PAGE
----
- In order to prevent the displacement of activities to new or other existing marketplaces, authorities need to pursue a multi-agency approach to target the latter. In addition to targeting individual marketplaces, this implies the need to prioritise other high-level threats and/or targets (major vendors or their suppliers), engage with industry and develop other measures.
- Since a small number of vendors appear to be responsible for a disproportionately large volume of overall sales, specialist law enforcement tactics should prioritise investigations that will have the largest impact. Identifying the origin of drugs sold on the darknet market is important for both targeting law enforcement efforts and a better understanding of overall market dynamics.
- The success of law enforcement operations against cyber-enabled crime often depends on the cooperation of technology industry actors. In this context, there is a need for standardised rules of engagement with private industry and the development of flexible cooperation models that can allow effective action while striking an appropriate balance between the interests of individuals, the general public and businesses concerned.
Research and monitoring
- Existing early warning approaches may be limited to detecting changes in drug consumption once they have already been established. This can be improved by supplementing such systems with data and information on darknet drug market sales.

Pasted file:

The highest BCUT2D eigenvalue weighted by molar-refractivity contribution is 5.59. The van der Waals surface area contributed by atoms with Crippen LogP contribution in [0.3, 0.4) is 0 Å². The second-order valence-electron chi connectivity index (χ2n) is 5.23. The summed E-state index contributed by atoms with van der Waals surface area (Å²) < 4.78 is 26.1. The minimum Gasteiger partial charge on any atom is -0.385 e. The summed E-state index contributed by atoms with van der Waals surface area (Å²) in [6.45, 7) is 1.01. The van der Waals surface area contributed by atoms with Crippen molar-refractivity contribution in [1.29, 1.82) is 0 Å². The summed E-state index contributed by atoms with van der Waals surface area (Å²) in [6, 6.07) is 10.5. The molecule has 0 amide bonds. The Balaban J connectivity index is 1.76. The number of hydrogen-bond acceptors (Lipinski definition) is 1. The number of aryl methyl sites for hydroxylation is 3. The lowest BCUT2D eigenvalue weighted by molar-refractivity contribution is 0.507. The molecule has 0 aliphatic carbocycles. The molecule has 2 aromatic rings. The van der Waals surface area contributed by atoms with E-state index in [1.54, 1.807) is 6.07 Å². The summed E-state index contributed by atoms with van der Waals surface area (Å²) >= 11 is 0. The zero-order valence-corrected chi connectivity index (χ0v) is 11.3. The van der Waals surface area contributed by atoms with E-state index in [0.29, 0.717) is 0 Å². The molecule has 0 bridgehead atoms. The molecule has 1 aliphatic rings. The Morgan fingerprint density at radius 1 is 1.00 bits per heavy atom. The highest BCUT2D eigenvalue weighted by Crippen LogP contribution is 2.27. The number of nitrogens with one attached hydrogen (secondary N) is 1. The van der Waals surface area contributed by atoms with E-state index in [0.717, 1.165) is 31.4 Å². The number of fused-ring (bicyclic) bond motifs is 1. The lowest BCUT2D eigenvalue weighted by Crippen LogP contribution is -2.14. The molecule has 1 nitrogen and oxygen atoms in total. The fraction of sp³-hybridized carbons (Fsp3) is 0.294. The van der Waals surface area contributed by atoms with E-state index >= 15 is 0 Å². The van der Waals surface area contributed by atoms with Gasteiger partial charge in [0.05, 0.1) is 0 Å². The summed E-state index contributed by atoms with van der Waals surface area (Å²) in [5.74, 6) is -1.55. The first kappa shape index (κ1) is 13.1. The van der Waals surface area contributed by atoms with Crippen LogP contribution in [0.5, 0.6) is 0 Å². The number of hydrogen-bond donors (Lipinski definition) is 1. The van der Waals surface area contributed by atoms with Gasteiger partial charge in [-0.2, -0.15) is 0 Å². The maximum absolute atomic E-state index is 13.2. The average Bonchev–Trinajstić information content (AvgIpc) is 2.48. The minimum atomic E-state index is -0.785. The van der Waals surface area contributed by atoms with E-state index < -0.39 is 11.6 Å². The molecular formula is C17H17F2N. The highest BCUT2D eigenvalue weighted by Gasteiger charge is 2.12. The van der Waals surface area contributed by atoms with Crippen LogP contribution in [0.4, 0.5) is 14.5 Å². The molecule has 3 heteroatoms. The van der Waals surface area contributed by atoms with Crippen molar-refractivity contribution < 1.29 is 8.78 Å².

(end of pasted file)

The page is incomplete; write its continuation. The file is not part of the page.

- There is evidence that drugs bought on the darknet are likely to be intended for redistribution or supply on local markets. Further investigation should be conducted into the destination of drugs bought on the darknet.
- Research is needed to explore the interaction between traditional drug markets and darknet drug markets. This should include consideration of how consumers view these different marketplaces and their relative impacts on health risks and harm.
- The dynamic nature of online markets, their ability to evolve to respond to threats and exploit new opportunities, and the introduction or adoption of new technologies mean that enhanced monitoring capacity in this area is crucial to ensure that responses keep pace with new developments.
- In the light of the relative ease and convenience of the darknet as a sales channel, it is essential that measures are considered to prevent and discourage consumers from using online platforms for obtaining drugs.
- Engagement with key industries, such as the information technology, social media, payment services, and commercial product distribution and collection industries, is likely to be increasingly important for both identifying new threats in this area and developing effective responses.
- Engagement with the private sector and the research community is also likely to be increasingly important as a means of leveraging the expertise held outside the remit of law enforcement to identify new threats and combat the existing ones.
Blog posts in the drug and alcohol category are kindly sponsored by Breaking Free Group which has developed a powerful and adaptable digital health platform which targets the underlying psychological and lifestyle factors that drive addictive behaviours. Breaking Free has no editorial influence on the contents of this site.